God of War: Chains of Olympus developer Ready at Dawn has said that PlayStation 4 is more powerful than most home computers.
Speaking to Game Informer, the studio’s art and tech director, Garrett Foster, added his voice to the chorus of developers singing praise for Sony’s next-generation console, saying it’s the most powerful piece of kit on the market.
“The power speaks [for] itself. It’s more powerful than most computers on the planet, and it is the most powerful console on the planet. With that, they allow us bare-to-the-metal access [hardware free of pre-loaded software]. We can do whatever we want to. Even the head of the ATI a couple months ago came out and said graphics are getting held back by a software layer that PC developers just can’t take advantage of. What we’re able to do is take it to a new level where we can literally take advantage of every cycle and try to make it as best it can be.”
Ready at Dawn artist Nathan Phail-Liff went on to highlight the advantages that PS4 brings in comparison to its predecessor, which featured notoriously tricky architecture.
“From an art standpoint, with every generational shift you can do more of everything. You can nickel and dime - ‘Oh we have this many more polygons and significant more textures.’ There’s this standard order of magnitude growth on the whole detail of level. But some of the standout things for us, going from the PS3 generation to the PS4, are the shading and internal models. That’s a huge thing.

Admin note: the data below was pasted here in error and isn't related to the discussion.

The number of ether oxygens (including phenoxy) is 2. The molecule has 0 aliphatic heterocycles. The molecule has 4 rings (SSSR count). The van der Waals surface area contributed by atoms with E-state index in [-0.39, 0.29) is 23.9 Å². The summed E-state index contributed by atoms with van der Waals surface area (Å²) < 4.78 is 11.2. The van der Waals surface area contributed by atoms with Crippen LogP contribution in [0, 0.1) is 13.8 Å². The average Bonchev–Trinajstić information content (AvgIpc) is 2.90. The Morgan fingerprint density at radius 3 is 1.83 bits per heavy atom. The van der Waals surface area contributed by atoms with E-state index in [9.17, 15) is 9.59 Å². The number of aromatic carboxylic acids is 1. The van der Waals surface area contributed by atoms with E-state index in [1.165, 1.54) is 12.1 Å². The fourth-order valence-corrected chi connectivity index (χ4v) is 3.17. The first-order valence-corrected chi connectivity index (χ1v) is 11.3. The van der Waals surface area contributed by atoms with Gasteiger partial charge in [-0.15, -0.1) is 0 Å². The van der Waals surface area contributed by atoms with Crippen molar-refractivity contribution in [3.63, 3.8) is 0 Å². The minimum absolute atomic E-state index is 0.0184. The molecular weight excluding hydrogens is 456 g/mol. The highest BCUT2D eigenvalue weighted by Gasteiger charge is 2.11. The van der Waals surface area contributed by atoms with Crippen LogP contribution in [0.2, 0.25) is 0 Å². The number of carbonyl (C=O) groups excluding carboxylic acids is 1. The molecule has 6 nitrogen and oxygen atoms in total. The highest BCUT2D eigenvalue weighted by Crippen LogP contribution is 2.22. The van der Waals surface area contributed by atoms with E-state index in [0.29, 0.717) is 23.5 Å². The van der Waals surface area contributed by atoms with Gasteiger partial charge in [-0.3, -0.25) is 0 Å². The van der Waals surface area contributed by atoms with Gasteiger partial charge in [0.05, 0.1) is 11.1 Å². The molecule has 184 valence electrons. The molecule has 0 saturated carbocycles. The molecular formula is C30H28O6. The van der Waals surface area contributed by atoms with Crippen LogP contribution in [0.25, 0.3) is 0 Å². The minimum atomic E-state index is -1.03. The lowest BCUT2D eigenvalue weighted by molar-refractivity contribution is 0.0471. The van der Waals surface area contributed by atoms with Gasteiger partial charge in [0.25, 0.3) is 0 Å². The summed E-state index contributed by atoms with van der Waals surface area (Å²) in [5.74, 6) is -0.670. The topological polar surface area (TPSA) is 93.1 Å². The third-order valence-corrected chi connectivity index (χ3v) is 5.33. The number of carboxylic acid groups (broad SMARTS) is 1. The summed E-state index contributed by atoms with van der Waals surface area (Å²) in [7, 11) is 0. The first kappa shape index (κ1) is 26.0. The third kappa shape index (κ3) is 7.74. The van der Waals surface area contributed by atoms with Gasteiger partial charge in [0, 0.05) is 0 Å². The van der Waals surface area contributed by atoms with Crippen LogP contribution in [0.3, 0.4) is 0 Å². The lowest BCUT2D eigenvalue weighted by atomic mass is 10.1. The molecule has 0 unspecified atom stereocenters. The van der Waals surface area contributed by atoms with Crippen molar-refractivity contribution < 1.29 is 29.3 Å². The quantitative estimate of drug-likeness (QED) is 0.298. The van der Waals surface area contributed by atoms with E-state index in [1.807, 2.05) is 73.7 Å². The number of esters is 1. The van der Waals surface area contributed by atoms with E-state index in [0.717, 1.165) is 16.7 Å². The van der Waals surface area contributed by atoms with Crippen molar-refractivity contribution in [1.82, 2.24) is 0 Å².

“On PS3 there’s a lot more approximations of how objects look and respond to light,” he continued. “With the PS4 we can implement a much more reality-based, advanced shading model. So metals aren’t just shiny, they actually look like the physical samples in the real world. So that’s something that, for getting polygon and texture budgets just makes everything from lightning to physical objects really shine.”
Ready at Dawn is currently working on its first PS4 title, the ambitious-looking The Order 1886. The title will be exclusive to Sony’s new console and is scheduled to ship in 2014.